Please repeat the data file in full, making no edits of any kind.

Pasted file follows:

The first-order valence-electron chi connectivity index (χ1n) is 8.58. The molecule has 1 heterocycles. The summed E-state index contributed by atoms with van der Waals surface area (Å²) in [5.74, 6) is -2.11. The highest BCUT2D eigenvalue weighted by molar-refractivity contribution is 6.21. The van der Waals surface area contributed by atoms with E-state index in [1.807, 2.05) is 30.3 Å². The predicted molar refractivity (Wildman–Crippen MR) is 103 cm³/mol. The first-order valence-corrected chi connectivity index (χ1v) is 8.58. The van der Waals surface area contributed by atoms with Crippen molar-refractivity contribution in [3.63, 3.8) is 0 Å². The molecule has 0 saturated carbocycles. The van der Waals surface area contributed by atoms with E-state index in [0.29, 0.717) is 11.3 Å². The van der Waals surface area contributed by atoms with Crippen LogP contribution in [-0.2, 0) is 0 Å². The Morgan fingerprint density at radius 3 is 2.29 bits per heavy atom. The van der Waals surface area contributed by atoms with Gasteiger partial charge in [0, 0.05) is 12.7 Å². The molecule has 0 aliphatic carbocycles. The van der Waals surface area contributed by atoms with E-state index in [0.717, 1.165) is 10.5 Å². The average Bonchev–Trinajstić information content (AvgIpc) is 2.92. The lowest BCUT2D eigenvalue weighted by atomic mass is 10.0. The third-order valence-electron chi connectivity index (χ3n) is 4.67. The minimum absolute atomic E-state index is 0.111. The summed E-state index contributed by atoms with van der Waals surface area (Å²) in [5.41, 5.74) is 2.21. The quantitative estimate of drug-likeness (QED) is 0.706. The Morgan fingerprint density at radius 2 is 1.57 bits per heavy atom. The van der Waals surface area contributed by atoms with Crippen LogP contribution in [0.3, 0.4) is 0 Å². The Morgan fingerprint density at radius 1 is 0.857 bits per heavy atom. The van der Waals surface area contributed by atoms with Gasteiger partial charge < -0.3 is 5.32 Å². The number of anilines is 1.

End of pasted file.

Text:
The first-order valence-electron chi connectivity index (χ1n) is 8.58. The molecule has 1 heterocycles. The summed E-state index contributed by atoms with van der Waals surface area (Å²) in [5.74, 6) is -2.11. The highest BCUT2D eigenvalue weighted by molar-refractivity contribution is 6.21. The van der Waals surface area contributed by atoms with E-state index in [1.807, 2.05) is 30.3 Å². The predicted molar refractivity (Wildman–Crippen MR) is 103 cm³/mol. The first-order valence-corrected chi connectivity index (χ1v) is 8.58. The van der Waals surface area contributed by atoms with Crippen molar-refractivity contribution in [3.63, 3.8) is 0 Å². The molecule has 0 saturated carbocycles. The van der Waals surface area contributed by atoms with E-state index in [0.29, 0.717) is 11.3 Å². The van der Waals surface area contributed by atoms with Crippen LogP contribution in [-0.2, 0) is 0 Å². The Morgan fingerprint density at radius 3 is 2.29 bits per heavy atom. The van der Waals surface area contributed by atoms with Gasteiger partial charge in [0, 0.05) is 12.7 Å². The molecule has 0 aliphatic carbocycles. The van der Waals surface area contributed by atoms with E-state index in [0.717, 1.165) is 10.5 Å². The average Bonchev–Trinajstić information content (AvgIpc) is 2.92. The lowest BCUT2D eigenvalue weighted by atomic mass is 10.0. The third-order valence-electron chi connectivity index (χ3n) is 4.67. The minimum absolute atomic E-state index is 0.111. The summed E-state index contributed by atoms with van der Waals surface area (Å²) in [5.41, 5.74) is 2.21. The quantitative estimate of drug-likeness (QED) is 0.706. The Morgan fingerprint density at radius 2 is 1.57 bits per heavy atom. The van der Waals surface area contributed by atoms with Crippen LogP contribution in [0.3, 0.4) is 0 Å². The Morgan fingerprint density at radius 1 is 0.857 bits per heavy atom. The van der Waals surface area contributed by atoms with Gasteiger partial charge < -0.3 is 5.32 Å². The number of anilines is 1.